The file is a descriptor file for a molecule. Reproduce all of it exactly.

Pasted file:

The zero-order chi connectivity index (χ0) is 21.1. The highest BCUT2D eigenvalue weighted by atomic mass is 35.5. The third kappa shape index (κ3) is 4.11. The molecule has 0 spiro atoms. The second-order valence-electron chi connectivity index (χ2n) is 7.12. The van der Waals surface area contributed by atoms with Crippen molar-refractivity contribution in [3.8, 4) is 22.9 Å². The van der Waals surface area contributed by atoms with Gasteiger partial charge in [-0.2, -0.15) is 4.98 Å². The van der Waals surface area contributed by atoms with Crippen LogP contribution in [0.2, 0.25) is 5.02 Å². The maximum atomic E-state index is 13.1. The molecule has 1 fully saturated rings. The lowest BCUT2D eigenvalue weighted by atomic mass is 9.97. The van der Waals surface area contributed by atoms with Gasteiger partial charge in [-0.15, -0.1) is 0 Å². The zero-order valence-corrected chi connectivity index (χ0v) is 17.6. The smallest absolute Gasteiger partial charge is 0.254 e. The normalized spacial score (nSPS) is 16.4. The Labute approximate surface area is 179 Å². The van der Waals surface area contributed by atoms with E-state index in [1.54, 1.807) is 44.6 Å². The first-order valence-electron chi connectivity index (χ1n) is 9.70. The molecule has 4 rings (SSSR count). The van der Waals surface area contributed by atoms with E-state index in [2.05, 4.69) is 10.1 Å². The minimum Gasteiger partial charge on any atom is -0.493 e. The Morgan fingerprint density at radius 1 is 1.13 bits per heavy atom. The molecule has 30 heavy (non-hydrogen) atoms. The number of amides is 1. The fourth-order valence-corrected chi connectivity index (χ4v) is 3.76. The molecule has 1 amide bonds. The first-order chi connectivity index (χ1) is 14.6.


The zero-order chi connectivity index (χ0) is 21.1. The highest BCUT2D eigenvalue weighted by atomic mass is 35.5. The third kappa shape index (κ3) is 4.11. The molecule has 0 spiro atoms. The second-order valence-electron chi connectivity index (χ2n) is 7.12. The van der Waals surface area contributed by atoms with Crippen molar-refractivity contribution in [3.8, 4) is 22.9 Å². The van der Waals surface area contributed by atoms with Gasteiger partial charge in [-0.2, -0.15) is 4.98 Å². The van der Waals surface area contributed by atoms with Crippen LogP contribution in [0.2, 0.25) is 5.02 Å². The maximum atomic E-state index is 13.1. The molecule has 1 fully saturated rings. The lowest BCUT2D eigenvalue weighted by atomic mass is 9.97. The van der Waals surface area contributed by atoms with Gasteiger partial charge in [-0.15, -0.1) is 0 Å². The zero-order valence-corrected chi connectivity index (χ0v) is 17.6. The smallest absolute Gasteiger partial charge is 0.254 e. The normalized spacial score (nSPS) is 16.4. The Labute approximate surface area is 179 Å². The van der Waals surface area contributed by atoms with E-state index in [1.54, 1.807) is 44.6 Å². The first-order valence-electron chi connectivity index (χ1n) is 9.70. The molecule has 4 rings (SSSR count). The van der Waals surface area contributed by atoms with E-state index in [2.05, 4.69) is 10.1 Å². The minimum Gasteiger partial charge on any atom is -0.493 e. The Morgan fingerprint density at radius 1 is 1.13 bits per heavy atom. The molecule has 30 heavy (non-hydrogen) atoms. The number of amides is 1. The fourth-order valence-corrected chi connectivity index (χ4v) is 3.76. The molecule has 1 amide bonds. The first-order chi connectivity index (χ1) is 14.6.